Relax for 11 months out of the year that you don't need to work because you can live off $40k per year (that only looks like $15k due to tax breaks)

if you have a HDHP health insurance plan, you can look into HSA.

ubermichaelthomas said:   Here's a good plan:

Find a high paying 1099 position. Doctor, Lawyer, Web Developer, Skilled Niche Consultant, etc. Something that you can earn $100+ per hour.

Work a few weeks to a couple of months per year, earn about $50k gross then stop working. Deduct a bunch of expenses related to the business. Put $17k into Individual 401k, put 20% of your net income into employer-contribution to 401k, put $5k into Traditional IRA, get standard deduction, personal exemption, write off half of SE Tax.

Get your Adjusted Gross Income down to $15k. Qualify for EIC, Saver's Credit, and 80% O-Bama-Care Health Insurance Subsidy.

Relax for 11 months out of the year that you don't need to work because you can live off $40k per year (that only looks like $15k due to tax breaks)


This is the acting profession in California except you get unemployment payments also.

dawhim said:   cdryuncle said:   dawhim said:   it is very easy, the reason you are paying so much in taxes is because you are MAKING TOO MUCH money. so work less, get a job that pays low enough so you can get EITC. at the end, you can come out ahead with a negative tax rate.

just a suggestion.


You're a moron.


tell those who milk the welfare system, they are certainly not morons.


Earned income tax credit is not possible for the OP as he stated he is single and has no kids. Those who "milk" the system may not be morons, but it does seem you might qualify for the sobriquet. Congratulations!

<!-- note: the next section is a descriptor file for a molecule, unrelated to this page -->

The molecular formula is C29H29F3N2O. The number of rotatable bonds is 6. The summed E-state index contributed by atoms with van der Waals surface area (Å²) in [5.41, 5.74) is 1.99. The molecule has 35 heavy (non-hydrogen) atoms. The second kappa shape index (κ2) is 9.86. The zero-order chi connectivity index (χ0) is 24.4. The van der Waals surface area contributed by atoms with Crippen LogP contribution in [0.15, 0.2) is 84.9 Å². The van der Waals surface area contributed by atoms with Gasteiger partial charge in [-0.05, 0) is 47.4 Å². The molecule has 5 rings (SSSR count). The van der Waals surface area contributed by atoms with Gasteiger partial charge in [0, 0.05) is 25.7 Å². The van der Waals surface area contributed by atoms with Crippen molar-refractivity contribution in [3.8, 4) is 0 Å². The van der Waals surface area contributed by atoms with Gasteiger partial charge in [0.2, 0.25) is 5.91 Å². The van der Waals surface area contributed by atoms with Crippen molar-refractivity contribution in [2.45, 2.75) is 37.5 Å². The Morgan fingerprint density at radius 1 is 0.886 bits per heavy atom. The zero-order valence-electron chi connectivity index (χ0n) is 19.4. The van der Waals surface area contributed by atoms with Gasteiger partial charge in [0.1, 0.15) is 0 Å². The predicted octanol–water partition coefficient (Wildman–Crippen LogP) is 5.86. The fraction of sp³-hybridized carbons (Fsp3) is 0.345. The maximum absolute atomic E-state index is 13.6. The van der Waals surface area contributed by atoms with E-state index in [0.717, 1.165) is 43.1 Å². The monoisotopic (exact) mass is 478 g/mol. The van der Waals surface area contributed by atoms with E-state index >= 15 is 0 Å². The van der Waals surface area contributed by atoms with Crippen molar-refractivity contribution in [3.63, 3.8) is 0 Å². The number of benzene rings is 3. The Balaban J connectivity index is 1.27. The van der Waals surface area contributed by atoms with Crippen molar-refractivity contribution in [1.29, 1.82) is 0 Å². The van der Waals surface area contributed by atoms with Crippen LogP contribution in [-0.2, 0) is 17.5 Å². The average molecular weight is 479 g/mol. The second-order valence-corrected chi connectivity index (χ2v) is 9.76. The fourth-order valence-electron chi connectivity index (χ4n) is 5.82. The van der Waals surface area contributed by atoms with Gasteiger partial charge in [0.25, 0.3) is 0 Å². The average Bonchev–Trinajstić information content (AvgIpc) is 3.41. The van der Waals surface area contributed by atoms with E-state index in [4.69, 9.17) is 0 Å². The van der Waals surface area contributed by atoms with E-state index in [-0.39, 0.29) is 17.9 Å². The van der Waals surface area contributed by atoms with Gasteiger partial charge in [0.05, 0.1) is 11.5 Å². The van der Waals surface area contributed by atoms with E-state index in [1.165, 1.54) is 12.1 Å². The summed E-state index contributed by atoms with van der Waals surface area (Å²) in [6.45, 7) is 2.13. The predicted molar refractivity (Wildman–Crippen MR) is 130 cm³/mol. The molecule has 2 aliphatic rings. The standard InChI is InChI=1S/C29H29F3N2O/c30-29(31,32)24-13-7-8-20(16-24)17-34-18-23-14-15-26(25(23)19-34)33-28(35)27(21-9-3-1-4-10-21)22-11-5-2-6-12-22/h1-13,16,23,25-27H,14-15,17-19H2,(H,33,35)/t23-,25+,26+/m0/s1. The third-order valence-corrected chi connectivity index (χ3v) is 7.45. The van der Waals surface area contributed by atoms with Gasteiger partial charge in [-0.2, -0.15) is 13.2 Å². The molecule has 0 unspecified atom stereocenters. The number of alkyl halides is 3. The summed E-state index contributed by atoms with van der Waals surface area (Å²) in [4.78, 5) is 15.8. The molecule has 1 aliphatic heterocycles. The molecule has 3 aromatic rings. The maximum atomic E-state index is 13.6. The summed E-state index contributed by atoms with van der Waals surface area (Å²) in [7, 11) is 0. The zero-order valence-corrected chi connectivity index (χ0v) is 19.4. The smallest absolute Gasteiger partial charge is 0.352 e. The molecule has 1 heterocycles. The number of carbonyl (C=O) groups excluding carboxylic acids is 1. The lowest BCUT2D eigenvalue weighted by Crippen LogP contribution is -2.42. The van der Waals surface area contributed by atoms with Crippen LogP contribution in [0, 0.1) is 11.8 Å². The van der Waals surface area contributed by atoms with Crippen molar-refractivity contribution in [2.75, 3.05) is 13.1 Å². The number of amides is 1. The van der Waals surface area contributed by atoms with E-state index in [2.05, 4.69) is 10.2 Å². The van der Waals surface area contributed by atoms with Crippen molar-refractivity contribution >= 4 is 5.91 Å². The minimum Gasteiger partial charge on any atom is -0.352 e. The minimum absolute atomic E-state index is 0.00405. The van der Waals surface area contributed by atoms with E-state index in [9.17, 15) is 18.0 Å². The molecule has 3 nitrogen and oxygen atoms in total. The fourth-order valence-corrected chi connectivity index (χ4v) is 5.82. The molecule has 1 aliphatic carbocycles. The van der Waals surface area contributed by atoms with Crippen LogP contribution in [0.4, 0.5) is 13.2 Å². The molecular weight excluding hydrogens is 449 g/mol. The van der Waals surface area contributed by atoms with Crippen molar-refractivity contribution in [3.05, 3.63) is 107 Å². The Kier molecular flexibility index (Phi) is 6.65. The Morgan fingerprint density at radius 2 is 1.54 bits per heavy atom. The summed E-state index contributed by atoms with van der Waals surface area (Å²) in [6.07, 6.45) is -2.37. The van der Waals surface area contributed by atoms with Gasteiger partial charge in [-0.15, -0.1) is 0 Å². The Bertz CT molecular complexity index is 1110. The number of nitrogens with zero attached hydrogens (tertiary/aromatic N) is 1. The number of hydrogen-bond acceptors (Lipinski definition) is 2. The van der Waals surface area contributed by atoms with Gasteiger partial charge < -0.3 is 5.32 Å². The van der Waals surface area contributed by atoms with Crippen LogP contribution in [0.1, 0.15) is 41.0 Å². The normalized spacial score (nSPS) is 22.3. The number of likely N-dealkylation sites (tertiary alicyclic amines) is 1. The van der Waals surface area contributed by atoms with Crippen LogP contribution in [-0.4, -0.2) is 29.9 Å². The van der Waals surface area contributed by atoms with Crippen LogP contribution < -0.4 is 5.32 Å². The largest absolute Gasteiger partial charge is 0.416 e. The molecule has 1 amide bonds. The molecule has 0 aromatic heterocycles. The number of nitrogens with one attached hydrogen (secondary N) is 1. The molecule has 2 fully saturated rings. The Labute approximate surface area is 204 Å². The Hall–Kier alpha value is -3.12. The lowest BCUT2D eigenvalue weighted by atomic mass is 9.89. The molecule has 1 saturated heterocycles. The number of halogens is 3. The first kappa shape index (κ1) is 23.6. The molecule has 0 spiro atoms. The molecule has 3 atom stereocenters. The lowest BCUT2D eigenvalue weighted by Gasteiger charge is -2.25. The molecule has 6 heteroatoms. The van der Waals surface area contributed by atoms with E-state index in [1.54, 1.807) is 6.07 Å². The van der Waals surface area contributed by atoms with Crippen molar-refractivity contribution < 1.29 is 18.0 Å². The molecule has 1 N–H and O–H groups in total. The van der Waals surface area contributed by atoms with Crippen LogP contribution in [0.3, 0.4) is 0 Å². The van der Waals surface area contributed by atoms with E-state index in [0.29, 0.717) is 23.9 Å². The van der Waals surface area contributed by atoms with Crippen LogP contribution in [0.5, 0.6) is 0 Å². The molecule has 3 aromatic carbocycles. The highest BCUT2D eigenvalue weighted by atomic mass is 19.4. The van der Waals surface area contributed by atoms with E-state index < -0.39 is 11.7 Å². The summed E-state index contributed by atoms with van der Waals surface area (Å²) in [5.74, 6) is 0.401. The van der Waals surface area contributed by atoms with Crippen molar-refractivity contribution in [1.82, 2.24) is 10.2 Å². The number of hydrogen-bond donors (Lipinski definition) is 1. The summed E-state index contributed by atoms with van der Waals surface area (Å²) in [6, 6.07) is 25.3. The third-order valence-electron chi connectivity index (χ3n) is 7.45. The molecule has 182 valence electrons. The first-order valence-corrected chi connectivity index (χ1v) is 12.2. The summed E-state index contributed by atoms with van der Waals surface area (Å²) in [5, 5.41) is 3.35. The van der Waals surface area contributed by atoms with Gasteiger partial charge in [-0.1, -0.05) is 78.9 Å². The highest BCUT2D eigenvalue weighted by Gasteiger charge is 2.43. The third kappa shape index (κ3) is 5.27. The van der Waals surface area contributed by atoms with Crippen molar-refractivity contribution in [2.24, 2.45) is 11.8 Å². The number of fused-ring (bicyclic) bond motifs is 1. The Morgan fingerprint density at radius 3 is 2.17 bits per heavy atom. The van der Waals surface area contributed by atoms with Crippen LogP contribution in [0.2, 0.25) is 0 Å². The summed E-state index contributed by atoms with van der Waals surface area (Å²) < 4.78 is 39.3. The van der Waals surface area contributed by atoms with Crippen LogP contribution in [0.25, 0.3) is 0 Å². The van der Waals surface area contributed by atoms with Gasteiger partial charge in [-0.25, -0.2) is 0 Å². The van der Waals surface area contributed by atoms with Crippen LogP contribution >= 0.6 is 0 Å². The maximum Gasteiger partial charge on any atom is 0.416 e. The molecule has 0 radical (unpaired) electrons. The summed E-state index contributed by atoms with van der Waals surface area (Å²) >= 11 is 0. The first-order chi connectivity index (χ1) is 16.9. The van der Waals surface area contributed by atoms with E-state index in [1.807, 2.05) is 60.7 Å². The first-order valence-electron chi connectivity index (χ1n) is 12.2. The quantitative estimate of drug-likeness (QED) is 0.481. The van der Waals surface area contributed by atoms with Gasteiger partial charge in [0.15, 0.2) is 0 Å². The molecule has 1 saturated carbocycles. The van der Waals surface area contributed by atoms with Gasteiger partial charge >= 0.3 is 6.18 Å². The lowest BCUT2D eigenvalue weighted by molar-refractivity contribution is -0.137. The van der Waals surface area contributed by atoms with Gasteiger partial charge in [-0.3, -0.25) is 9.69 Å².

I'm a W-2 contractor.
Note in expenses.

In rhe Denver area, anywhere near where i work(50min commute by light rail), $1k/month for a 1Bedroom apt is normal.so that's 12k a year right there, another $1800/yr for public transportation. The cost to drive to work would be close to double if I drove since partink in downtown areas just got increased to $15/day.

It's great that I have a job, but the no-benefits part is a hassle. I don't have medical insurance, so that helps keep costs down.

Today I'm working on getting out of my verizon contract to move to a cheaper provider. I think I'll save f $80 a month with that move.

The easiest way to make more is to spend less, right?

fortezza said:   I'm a W-2 contractor.

What the heck is a W2 contractor?

Are they contracting your single-member owned "loan-out" LLC/S-Corp and your entity is issuing yourself a W2?

If they are directly giving you a W2, how can they avoid you being an employee and thus required to offer you health insurance, FSA, and 401k along with their other employees as per discrimination testing?

Just because they don't consider you an employee doesn't mean you're not an employee [per IRS regs]. I could decide to not consider myself black but that wouldn't change my skin color.

There's something shady afoot here and I'm going to get to the bottom of it.

W-2 means they give me a W-2 tax form at the end of the year.

My employer gets contract to fill positions at a variety of IT companies . my agreement is contract to hire. The gaining company pays my employer an hourly rate based on how many hours I work., my employer takes a percentage of that for operating expenses/profit and gives the rest to me.

ie Company A says I need a database architect, company be finds a qualified candidate, lets company A interview them. If company A likes the candidate, company B hires them at an agreed upon hourly rate.

So I'm employed by company B but do work for company A

At some point, company A can decide then position is needed long term , covert it to a permanent position, and hire the employee away from company B

They could decide the position is iffy and leave it as a contractor position until later. Renewing the contract every so many months in the meantime.

Or they could decide the position isn't long term,
and let the contract expire.

It's a bit surprising you do not get per diem. Normally the w-2 contractor gets per diem. How long have you been in Colorado?